PMCC PMCC

Search tips
Search criteria

Advanced
Results 1-2 (2)
 

Clipboard (0)
None

Select a Filter Below

Journals
Authors
more »
Year of Publication
Document Types
1.  Size at birth, morning cortisol and cardiometabolic risk markers in healthy Indian children 
Clinical endocrinology  2013;80(1):73-79.
Summary
Objective
Prenatal programming of the hypothalamic-pituitary-adrenal (HPA) axis may link reduced fetal growth with higher adult chronic disease risk. South Asians have a high prevalence of low birth weight and a thin-fat phenotype which is associated with subsequent type 2 diabetes and the metabolic syndrome. Altered HPA activity could be one of the pathological processes underlying this link.
Methods
Plasma morning cortisol and corticosteroid binding globulin (CBG) concentrations were determined in 528 children aged 9.5 years from a prospective birth cohort in India. They had detailed anthropometry at birth, and current measurements of anthropometry, plasma glucose, insulin and lipid concentrations and blood pressure. Insulin resistance (Homeostasis Model Assessment) and insulin secretion (the 30-minute insulin increment) were also assessed.
Results
None of the birth measurements were associated with cortisol concentrations, but both birth weight (P=0.03) and length (P=0.004) were inversely associated with CBG concentrations. Cortisol concentrations were inversely associated with current body mass index (P=0.02), and positively associated with glucose (fasting: P<0.001; 30-minute: P=0.002) concentrations, and systolic blood pressure (P=0.005) but not insulin resistance or the insulin increment.
Conclusion
Higher morning cortisol is associated with higher cardiometabolic risk markers in Indian children. Although cortisol concentrations did not appear to be related to birth size, small size at birth was associated with higher CBG levels, and may be one of the processes by which fetal undernutrition affects adult health. The findings suggest a need for dynamic testing of HPA axis activity (such as measuring stress responses).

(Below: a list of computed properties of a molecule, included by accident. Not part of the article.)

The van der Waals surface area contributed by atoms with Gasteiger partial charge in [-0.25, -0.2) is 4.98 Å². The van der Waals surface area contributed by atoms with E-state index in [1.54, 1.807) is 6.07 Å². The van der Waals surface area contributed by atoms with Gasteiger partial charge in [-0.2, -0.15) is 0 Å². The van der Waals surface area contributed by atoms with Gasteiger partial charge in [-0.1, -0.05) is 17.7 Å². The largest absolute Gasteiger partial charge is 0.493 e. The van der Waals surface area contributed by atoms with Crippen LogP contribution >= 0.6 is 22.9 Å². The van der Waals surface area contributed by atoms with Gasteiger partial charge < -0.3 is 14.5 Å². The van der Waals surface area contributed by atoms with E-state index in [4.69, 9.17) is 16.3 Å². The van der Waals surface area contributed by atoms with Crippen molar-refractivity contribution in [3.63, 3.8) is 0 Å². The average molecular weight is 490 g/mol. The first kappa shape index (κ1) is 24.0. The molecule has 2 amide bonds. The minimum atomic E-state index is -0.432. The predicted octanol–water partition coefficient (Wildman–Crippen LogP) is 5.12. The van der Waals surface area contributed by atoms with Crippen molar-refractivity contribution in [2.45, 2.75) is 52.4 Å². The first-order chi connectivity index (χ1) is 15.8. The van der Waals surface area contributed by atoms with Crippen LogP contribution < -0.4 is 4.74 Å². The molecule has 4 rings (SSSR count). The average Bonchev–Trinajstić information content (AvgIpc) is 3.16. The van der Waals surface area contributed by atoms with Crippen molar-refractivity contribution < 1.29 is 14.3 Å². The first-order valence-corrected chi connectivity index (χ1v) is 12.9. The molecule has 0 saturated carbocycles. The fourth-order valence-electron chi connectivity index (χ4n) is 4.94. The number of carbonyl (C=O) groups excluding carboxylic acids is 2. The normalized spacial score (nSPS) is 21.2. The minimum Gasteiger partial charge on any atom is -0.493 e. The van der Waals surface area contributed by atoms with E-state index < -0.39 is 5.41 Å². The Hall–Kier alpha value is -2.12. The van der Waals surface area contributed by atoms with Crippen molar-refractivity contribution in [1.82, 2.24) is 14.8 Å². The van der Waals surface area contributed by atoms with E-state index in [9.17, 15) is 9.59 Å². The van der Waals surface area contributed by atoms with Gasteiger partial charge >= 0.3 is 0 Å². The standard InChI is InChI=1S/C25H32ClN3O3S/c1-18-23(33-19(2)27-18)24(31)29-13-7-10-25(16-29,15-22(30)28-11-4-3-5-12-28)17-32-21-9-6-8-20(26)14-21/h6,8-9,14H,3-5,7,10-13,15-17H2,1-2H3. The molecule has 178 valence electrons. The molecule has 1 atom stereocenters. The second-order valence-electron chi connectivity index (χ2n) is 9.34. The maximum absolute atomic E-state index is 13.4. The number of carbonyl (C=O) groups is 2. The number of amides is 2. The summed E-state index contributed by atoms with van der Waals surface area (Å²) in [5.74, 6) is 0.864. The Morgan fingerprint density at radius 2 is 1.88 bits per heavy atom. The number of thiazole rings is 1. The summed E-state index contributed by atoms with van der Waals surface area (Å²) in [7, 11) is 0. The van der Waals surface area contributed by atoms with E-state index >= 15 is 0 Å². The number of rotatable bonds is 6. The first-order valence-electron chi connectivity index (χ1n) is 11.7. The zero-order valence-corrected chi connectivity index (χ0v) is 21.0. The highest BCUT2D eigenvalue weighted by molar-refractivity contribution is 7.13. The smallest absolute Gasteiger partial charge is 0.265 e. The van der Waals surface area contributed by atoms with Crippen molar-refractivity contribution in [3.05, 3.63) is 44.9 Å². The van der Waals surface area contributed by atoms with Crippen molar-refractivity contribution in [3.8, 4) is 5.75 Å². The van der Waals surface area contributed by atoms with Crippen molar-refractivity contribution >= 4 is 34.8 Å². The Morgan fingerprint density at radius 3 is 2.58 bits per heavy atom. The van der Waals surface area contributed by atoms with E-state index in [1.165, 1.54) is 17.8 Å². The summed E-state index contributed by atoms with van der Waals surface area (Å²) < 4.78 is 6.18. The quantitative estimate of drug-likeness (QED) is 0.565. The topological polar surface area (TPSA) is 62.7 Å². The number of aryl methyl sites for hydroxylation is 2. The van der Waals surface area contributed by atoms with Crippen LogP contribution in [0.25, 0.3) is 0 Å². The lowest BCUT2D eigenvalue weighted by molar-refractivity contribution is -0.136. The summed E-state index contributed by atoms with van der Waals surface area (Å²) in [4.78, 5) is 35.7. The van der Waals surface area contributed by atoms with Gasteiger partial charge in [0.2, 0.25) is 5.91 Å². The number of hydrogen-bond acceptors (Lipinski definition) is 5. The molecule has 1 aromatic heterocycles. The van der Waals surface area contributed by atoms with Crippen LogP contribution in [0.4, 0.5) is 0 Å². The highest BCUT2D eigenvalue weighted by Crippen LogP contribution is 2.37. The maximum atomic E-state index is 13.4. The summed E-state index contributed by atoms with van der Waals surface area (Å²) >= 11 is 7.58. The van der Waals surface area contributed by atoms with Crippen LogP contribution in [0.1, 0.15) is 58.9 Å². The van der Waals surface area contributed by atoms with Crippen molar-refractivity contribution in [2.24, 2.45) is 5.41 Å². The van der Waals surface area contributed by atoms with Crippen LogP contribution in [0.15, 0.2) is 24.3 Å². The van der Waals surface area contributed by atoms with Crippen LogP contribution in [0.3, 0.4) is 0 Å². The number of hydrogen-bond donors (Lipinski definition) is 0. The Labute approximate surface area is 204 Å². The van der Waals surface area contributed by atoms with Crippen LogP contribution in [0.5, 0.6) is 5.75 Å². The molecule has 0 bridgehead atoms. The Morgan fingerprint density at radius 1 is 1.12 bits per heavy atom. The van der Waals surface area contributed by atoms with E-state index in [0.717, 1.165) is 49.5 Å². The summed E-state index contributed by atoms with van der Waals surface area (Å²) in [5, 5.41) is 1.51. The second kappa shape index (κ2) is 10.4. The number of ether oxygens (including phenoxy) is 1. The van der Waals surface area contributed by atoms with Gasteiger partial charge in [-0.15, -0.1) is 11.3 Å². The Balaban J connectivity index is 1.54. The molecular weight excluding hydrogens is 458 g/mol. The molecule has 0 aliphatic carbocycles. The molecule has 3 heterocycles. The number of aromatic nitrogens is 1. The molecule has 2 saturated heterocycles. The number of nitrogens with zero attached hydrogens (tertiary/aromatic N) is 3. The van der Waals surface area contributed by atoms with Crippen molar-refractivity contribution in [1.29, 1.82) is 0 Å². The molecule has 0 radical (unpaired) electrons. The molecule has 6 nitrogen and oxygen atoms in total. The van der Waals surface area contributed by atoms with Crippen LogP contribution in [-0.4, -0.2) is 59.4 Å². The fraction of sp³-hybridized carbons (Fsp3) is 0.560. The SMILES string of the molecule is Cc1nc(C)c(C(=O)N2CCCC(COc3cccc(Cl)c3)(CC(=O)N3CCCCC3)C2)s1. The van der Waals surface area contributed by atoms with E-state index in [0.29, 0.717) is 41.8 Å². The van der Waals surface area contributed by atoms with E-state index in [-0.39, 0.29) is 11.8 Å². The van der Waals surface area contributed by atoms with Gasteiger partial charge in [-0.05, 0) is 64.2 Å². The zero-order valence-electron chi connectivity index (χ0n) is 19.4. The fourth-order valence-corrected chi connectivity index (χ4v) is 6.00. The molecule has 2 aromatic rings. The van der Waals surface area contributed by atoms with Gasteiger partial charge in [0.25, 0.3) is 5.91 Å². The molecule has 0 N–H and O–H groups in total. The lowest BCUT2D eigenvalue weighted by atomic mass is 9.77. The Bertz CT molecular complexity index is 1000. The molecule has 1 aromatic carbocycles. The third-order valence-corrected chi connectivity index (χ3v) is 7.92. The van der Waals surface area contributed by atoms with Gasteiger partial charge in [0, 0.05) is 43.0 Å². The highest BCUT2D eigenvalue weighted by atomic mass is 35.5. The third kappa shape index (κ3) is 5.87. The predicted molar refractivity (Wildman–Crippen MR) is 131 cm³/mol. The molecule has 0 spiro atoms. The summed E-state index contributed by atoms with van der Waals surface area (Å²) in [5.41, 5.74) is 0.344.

doi:10.1111/cen.12143
PMCID: PMC4163626  PMID: 23297873
Cortisol; CBG; birth size; India
2.  PREDICTING ADULT METABOLIC SYNDROME FROM CHILDHOOD BODY MASS INDEX 
Archives of disease in childhood  2008;94(10):768-774.
Objectives
To assess whether serial measurements of childhood body mass index (BMI) give clinically useful predictions of the risk of developing adult metabolic syndrome and impaired glucose tolerance or type 2 diabetes.
Design/setting
Follow-up of a community-based birth cohort in Delhi, India.
Participants
1,492 men and women aged 26-32 years whose BMI was recorded 6-monthly throughout childhood.
Main outcome measures
The predictive value of childhood BMI for adult metabolic syndrome (MS) defined using waist circumference, blood pressure and fasting glucose, triglyceride and HDL-cholesterol concentrations, and impaired glucose tolerance (IGT) and diabetes (DM) diagnosed by oral glucose tolerance tests.
Results
Twenty-five percent of subjects had MS and 15% had IGT/DM. Both outcomes were associated with greater childhood BMI gain (MS: OR 1.63 [95% CI 1.44 to 1.85]; IGT/DM: 1.39 [1.20 to 1.60] per unit increase in within-cohort BMI SD-score between 5-14 years). Best predictions of adult disease were obtained using a combined test comprising i) any increase in BMI SD-score between 5-14 years and ii) a BMI SD-score >0 at 14 years (MS: sensitivity 45%, specificity 78%; IGT/DM: 37%, 73%). Likelihood ratios were low (MS: 1.4-2.0; IGT/DM: 1.2-1.4). A single high BMI measurement at 14 years (overweight or obese, International Obesity Task Force criteria) was highly specific but insensitive (MS: sensitivity 7%, specificity 97%; IGT/DM: 8%, 97%). Charts for plotting BMI SD-scores through childhood were produced.
Conclusions
Serial measurements of childhood BMI give useful predictions of adult risk and could guide advice to children and parents on preventing later disease.
doi:10.1136/adc.2008.140905
PMCID: PMC2749731  PMID: 19015213
Childhood body mass index; type 2 diabetes; metabolic syndrome; predictions

Results 1-2 (2)